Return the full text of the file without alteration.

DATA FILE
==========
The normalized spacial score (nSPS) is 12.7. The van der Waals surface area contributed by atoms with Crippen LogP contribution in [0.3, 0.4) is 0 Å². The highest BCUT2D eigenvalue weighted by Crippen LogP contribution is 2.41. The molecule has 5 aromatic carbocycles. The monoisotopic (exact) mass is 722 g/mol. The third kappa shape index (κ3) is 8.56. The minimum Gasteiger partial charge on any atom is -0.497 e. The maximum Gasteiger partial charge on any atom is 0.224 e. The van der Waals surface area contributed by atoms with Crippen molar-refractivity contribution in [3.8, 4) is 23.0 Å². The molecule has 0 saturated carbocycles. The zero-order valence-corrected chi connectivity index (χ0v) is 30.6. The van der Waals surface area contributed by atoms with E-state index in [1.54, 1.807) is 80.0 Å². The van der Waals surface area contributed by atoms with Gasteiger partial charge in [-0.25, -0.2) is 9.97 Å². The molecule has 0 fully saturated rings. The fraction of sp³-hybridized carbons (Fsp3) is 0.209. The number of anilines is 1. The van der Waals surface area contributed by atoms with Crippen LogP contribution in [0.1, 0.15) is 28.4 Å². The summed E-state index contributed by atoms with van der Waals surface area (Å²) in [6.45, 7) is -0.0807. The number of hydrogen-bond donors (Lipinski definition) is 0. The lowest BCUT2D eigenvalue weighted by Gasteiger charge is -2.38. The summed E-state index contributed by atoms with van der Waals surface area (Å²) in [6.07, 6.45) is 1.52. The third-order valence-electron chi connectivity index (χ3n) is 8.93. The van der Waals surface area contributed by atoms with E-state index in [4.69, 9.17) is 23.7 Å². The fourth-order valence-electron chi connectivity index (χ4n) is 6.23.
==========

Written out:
The normalized spacial score (nSPS) is 12.7. The van der Waals surface area contributed by atoms with Crippen LogP contribution in [0.3, 0.4) is 0 Å². The highest BCUT2D eigenvalue weighted by Crippen LogP contribution is 2.41. The molecule has 5 aromatic carbocycles. The monoisotopic (exact) mass is 722 g/mol. The third kappa shape index (κ3) is 8.56. The minimum Gasteiger partial charge on any atom is -0.497 e. The maximum Gasteiger partial charge on any atom is 0.224 e. The van der Waals surface area contributed by atoms with Crippen molar-refractivity contribution in [3.8, 4) is 23.0 Å². The molecule has 0 saturated carbocycles. The zero-order valence-corrected chi connectivity index (χ0v) is 30.6. The van der Waals surface area contributed by atoms with E-state index in [1.54, 1.807) is 80.0 Å². The van der Waals surface area contributed by atoms with Gasteiger partial charge in [-0.25, -0.2) is 9.97 Å². The molecule has 0 fully saturated rings. The fraction of sp³-hybridized carbons (Fsp3) is 0.209. The number of anilines is 1. The van der Waals surface area contributed by atoms with Crippen LogP contribution in [0.1, 0.15) is 28.4 Å². The summed E-state index contributed by atoms with van der Waals surface area (Å²) in [6.45, 7) is -0.0807. The number of hydrogen-bond donors (Lipinski definition) is 0. The lowest BCUT2D eigenvalue weighted by Gasteiger charge is -2.38. The summed E-state index contributed by atoms with van der Waals surface area (Å²) in [6.07, 6.45) is 1.52. The third-order valence-electron chi connectivity index (χ3n) is 8.93. The van der Waals surface area contributed by atoms with E-state index in [4.69, 9.17) is 23.7 Å². The fourth-order valence-electron chi connectivity index (χ4n) is 6.23.